Budgeting provides a way for people to track their income and expenses. However the hard part, once people are aware of their expenses, is to actually cut back on discretionary items. Budgeting fails for many people because they fail to address this key shortcoming. Budgeting will not reduce your expenses; it is how you react to the income/expenses information that allows you to reap the benefits from budgeting. It is important that you sit down and regularly evaluate your budget. Then come up with a plan on how to best deal with cutting back on various expenses in line with your income, so that eventually you are spending less than you earn.
When you are trying to find areas where you overspend, look at the small things. It is always amazing to me how quickly small things add up. My wife likes to buy soda and treats. She assumes she is staying within budget because the purchase price is so small. Yet at the end of the month, she is always surprised to see how much she has actually spent on these small purchases. The top budget busters are food, clothing and the miscellaneous category, and here’s how to deal with them:
~ Many families eat out at least once a week. This adds up quickly and can easily push you over your budget. Plan your meals at least a week in advance, use crock-pots and purchase convenient meals to make at home to help cut down on eating out costs.
~ Clothing is another category in which it is easy to go over budget. Set yourself a monthly limit and then don’t go over it. Try shopping sales or consignment shops to get your money to stretch further.
~ The last category that people often spend too much on is the miscellaneous category. Earlier in our marriage, we had only four budget categories: groceries, entertainment, gas and other. Because the other category was so broad, we often went over budget. So we broke it down into specifics like household expenses, medical, gifts, automotive expenses, school lunch, diapers and miscellaneous. Then we figured out how much we needed in each of these areas. Now we are much less likely to go over in the miscellaneous category because there are fewer things that qualify. We also have a better idea of exactly where we are spending our money.
Try switching to cash only for purchases that you go over budget on. I was always going over my personal spending allowance by going out to lunch and buying soda. So a few months ago, I switched to a cash only policy. Every two weeks I get a certain amount of cash. Then if I want to go out to lunch or purchase soda I have to use my cash. Once my cash is gone then my lunches out end as well.
Making the necessary changes will not happen overnight. If you are spending a lot on clothing every month, it is not practical to say that you will just quit shopping. It will have to be a gradual weaning process. Evaluate how much you are spending or how many shopping trips you take each month and then cut it down. The next month, cut it down even more until you are where you should be. Obviously, you can’t completely eliminate shopping, so enjoy the money that you can spend. You might try shopping at less expensive stores so you can get more for your money.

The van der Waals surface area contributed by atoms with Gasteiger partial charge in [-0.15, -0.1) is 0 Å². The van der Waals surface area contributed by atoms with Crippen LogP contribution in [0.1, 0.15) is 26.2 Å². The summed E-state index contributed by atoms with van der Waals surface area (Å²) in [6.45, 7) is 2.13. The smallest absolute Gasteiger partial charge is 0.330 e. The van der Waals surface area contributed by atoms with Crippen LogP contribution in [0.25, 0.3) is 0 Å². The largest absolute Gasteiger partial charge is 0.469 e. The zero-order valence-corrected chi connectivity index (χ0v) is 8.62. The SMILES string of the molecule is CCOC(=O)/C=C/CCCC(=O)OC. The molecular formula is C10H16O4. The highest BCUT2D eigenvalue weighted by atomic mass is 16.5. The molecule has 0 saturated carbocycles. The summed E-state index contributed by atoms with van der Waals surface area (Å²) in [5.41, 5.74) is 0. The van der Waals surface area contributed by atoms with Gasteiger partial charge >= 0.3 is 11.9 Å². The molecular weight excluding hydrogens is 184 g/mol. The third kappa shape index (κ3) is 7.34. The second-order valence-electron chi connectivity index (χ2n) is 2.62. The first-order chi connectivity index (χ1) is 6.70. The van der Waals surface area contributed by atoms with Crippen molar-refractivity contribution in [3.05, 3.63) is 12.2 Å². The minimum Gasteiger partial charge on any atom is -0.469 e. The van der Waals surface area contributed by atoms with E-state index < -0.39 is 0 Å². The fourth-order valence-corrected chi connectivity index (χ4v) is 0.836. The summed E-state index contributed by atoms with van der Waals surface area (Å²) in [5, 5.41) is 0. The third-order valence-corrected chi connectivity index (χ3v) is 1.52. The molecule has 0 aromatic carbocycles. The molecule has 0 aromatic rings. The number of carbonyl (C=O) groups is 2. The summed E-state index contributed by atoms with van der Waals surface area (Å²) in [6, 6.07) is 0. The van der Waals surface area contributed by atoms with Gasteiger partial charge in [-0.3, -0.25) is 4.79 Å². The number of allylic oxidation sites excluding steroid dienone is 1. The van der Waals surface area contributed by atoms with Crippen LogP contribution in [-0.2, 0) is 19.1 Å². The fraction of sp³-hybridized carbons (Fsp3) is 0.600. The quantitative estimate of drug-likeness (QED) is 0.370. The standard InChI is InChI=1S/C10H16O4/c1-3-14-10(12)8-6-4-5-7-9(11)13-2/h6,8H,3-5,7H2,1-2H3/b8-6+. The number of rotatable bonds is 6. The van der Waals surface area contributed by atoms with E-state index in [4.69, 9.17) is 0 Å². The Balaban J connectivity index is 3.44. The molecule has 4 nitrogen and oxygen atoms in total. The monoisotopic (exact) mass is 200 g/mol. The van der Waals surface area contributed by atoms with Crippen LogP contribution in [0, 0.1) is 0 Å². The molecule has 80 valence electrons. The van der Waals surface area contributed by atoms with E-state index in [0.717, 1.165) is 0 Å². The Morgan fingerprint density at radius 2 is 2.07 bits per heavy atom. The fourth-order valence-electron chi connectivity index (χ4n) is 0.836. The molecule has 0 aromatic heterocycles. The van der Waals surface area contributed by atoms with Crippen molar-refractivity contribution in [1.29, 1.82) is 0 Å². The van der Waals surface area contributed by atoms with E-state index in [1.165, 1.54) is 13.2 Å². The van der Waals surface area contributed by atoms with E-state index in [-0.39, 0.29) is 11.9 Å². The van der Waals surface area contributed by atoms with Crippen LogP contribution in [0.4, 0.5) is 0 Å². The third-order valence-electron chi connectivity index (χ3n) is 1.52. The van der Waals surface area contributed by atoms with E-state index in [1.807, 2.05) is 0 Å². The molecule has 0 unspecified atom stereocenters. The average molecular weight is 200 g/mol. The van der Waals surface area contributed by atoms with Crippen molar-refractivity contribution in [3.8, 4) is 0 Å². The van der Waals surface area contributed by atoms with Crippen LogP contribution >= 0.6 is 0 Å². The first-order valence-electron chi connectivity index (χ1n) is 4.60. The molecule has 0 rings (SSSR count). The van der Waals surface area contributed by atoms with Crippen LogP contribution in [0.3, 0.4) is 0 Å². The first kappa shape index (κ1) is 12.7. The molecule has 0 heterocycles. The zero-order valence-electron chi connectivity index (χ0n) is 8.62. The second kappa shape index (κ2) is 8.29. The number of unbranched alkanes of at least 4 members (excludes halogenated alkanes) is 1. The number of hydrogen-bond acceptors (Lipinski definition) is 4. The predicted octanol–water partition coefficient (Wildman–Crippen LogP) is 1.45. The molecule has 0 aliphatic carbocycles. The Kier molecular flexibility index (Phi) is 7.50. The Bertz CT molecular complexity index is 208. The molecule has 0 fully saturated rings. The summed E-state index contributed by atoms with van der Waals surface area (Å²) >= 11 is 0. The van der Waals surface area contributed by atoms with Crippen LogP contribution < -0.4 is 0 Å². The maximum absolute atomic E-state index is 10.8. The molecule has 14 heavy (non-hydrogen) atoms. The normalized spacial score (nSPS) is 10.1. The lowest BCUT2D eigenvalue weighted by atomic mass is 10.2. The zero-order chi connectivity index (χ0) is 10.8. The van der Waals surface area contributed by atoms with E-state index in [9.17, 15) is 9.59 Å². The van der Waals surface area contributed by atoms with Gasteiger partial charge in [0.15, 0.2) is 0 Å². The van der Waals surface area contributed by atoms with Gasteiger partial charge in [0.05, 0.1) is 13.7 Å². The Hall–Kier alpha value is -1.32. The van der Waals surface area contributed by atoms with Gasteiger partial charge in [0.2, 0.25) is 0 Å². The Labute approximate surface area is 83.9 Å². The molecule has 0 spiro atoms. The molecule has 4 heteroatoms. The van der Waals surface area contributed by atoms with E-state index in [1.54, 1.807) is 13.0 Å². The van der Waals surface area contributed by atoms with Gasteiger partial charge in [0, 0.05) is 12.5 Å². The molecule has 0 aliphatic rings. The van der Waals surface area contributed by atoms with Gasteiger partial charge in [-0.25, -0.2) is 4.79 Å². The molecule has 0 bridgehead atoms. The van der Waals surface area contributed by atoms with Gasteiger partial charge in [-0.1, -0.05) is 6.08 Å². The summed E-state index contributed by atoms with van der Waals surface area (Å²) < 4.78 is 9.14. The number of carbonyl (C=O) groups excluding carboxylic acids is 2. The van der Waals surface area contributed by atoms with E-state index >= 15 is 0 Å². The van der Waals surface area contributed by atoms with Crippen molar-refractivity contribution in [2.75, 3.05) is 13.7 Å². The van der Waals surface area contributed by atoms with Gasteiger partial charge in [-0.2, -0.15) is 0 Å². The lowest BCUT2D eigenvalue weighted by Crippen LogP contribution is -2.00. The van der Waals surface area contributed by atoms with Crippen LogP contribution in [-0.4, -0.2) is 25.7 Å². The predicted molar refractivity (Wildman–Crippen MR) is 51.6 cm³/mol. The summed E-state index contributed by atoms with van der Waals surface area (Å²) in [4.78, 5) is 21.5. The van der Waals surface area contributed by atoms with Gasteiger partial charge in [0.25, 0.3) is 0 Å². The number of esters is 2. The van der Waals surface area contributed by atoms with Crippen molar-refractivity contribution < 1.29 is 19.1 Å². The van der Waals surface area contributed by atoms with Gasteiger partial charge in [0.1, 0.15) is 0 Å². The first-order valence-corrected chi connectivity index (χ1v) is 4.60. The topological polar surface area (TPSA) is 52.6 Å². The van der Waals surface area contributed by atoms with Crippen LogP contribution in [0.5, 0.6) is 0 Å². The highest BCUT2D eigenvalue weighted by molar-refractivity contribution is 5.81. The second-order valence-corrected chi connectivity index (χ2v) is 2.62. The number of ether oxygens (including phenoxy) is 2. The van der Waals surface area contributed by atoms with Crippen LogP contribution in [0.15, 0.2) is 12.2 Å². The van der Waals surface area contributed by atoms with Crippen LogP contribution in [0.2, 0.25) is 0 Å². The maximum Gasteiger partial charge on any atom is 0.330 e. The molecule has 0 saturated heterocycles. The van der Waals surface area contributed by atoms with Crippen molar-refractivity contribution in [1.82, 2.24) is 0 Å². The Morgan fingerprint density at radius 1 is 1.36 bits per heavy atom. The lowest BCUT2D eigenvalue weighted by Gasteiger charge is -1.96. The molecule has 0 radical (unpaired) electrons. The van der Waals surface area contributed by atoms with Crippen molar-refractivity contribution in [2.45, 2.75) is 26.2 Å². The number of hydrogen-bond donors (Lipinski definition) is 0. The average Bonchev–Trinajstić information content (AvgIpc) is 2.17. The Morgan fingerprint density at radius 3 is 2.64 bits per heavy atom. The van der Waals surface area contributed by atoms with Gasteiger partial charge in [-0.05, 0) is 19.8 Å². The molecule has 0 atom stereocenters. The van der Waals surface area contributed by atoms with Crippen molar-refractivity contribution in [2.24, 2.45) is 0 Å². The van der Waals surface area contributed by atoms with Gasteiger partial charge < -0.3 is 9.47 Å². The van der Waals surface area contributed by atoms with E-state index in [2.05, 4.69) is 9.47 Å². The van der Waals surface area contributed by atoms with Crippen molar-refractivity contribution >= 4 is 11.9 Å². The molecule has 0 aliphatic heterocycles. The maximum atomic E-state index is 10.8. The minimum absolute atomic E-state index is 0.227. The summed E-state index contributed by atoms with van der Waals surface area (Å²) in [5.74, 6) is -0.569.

Be accountable to someone for your spending. My wife and I sit down every week and evaluate our budget. Download free software to track your budget. Each week we also discuss how much money we will probably spend. This process makes us accountable to each other for the money that we spend.
Other budgeting pitfalls:
~ Not putting money aside for emergencies. Part of living debt free is having a small cushion saved in the bank for unexpected expenses that come up in everyday living. What if your car breaks down? Or your child needs a root canal? Prepare for the unexpected.
~ Calculating your expenses based on two incomes. You may plan for both you and your spouse to work, but what if there is an unexpected illness or pregnancy? I recommend budgeting based on one income.
~ Spending money as soon as you get it. For example, you get your tax return and go out and buy a Plasma television right away. Or you get a bonus at work and go out and buy that hot tub you’ve been thinking about. A much better idea is to put any extra small or large amounts of money into savings.
~ Buying items on impulse. This includes buying anything that is not budgeted for. It could be a coffee every morning before work. Or perhaps you have a bad day and decide to spend an afternoon at the mall shopping. Remember, if you don’t have money set aside for it, don’t spend it.
These are just a few of the common budget mistakes people make. The main thing is to have a financial plan (adjusted over time) and stick to it. Once you start active budgeting, you will get such a good handle on your finances that you will regret all the years spent living in the financial wilderness.
~ Am I a Cheapskate or Just Frugal?
~ Slamming the brakes on spending via effective budgeting
~ The A to Z of good personal finance (Part 2: L to Z)